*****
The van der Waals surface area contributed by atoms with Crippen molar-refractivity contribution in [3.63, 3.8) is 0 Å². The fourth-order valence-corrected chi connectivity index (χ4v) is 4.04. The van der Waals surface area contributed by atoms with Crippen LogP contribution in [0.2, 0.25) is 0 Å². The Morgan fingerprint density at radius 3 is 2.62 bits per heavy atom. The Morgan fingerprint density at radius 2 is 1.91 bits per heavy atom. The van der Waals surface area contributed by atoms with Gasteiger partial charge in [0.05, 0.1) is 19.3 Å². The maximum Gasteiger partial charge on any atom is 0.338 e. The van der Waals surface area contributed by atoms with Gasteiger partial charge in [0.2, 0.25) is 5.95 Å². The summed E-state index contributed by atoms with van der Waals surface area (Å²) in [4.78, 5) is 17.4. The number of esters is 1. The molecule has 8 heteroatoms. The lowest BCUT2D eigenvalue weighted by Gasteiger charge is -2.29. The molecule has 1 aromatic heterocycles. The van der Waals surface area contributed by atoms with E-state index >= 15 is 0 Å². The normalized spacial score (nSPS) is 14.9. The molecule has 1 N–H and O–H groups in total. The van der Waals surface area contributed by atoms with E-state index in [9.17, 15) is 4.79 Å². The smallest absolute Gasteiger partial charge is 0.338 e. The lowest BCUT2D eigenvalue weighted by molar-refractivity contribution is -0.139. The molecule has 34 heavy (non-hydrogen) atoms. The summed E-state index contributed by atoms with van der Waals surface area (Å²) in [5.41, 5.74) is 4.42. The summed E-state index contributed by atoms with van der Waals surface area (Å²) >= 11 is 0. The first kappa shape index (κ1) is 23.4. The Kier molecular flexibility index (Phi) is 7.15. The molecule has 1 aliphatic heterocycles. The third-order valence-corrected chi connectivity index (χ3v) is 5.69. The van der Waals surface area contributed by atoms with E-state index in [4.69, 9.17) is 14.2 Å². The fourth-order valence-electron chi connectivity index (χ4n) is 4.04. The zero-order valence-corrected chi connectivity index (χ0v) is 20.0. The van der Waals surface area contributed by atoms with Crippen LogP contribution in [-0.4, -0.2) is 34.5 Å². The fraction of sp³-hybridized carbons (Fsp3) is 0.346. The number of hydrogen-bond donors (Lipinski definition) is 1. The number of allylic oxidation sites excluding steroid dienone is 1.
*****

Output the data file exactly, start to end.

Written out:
The van der Waals surface area contributed by atoms with Crippen molar-refractivity contribution in [3.63, 3.8) is 0 Å². The fourth-order valence-corrected chi connectivity index (χ4v) is 4.04. The van der Waals surface area contributed by atoms with Crippen LogP contribution in [0.2, 0.25) is 0 Å². The Morgan fingerprint density at radius 3 is 2.62 bits per heavy atom. The Morgan fingerprint density at radius 2 is 1.91 bits per heavy atom. The van der Waals surface area contributed by atoms with Gasteiger partial charge in [0.05, 0.1) is 19.3 Å². The maximum Gasteiger partial charge on any atom is 0.338 e. The van der Waals surface area contributed by atoms with Gasteiger partial charge in [0.2, 0.25) is 5.95 Å². The summed E-state index contributed by atoms with van der Waals surface area (Å²) in [4.78, 5) is 17.4. The number of esters is 1. The molecule has 8 heteroatoms. The lowest BCUT2D eigenvalue weighted by Gasteiger charge is -2.29. The molecule has 1 aromatic heterocycles. The van der Waals surface area contributed by atoms with E-state index >= 15 is 0 Å². The normalized spacial score (nSPS) is 14.9. The molecule has 1 N–H and O–H groups in total. The van der Waals surface area contributed by atoms with E-state index in [9.17, 15) is 4.79 Å². The smallest absolute Gasteiger partial charge is 0.338 e. The lowest BCUT2D eigenvalue weighted by molar-refractivity contribution is -0.139. The molecule has 34 heavy (non-hydrogen) atoms. The summed E-state index contributed by atoms with van der Waals surface area (Å²) in [5.41, 5.74) is 4.42. The summed E-state index contributed by atoms with van der Waals surface area (Å²) >= 11 is 0. The first kappa shape index (κ1) is 23.4. The Kier molecular flexibility index (Phi) is 7.15. The molecule has 1 aliphatic heterocycles. The third-order valence-corrected chi connectivity index (χ3v) is 5.69. The van der Waals surface area contributed by atoms with E-state index in [4.69, 9.17) is 14.2 Å². The fourth-order valence-electron chi connectivity index (χ4n) is 4.04. The zero-order valence-corrected chi connectivity index (χ0v) is 20.0. The van der Waals surface area contributed by atoms with Crippen LogP contribution in [-0.4, -0.2) is 34.5 Å². The fraction of sp³-hybridized carbons (Fsp3) is 0.346. The number of hydrogen-bond donors (Lipinski definition) is 1. The number of allylic oxidation sites excluding steroid dienone is 1.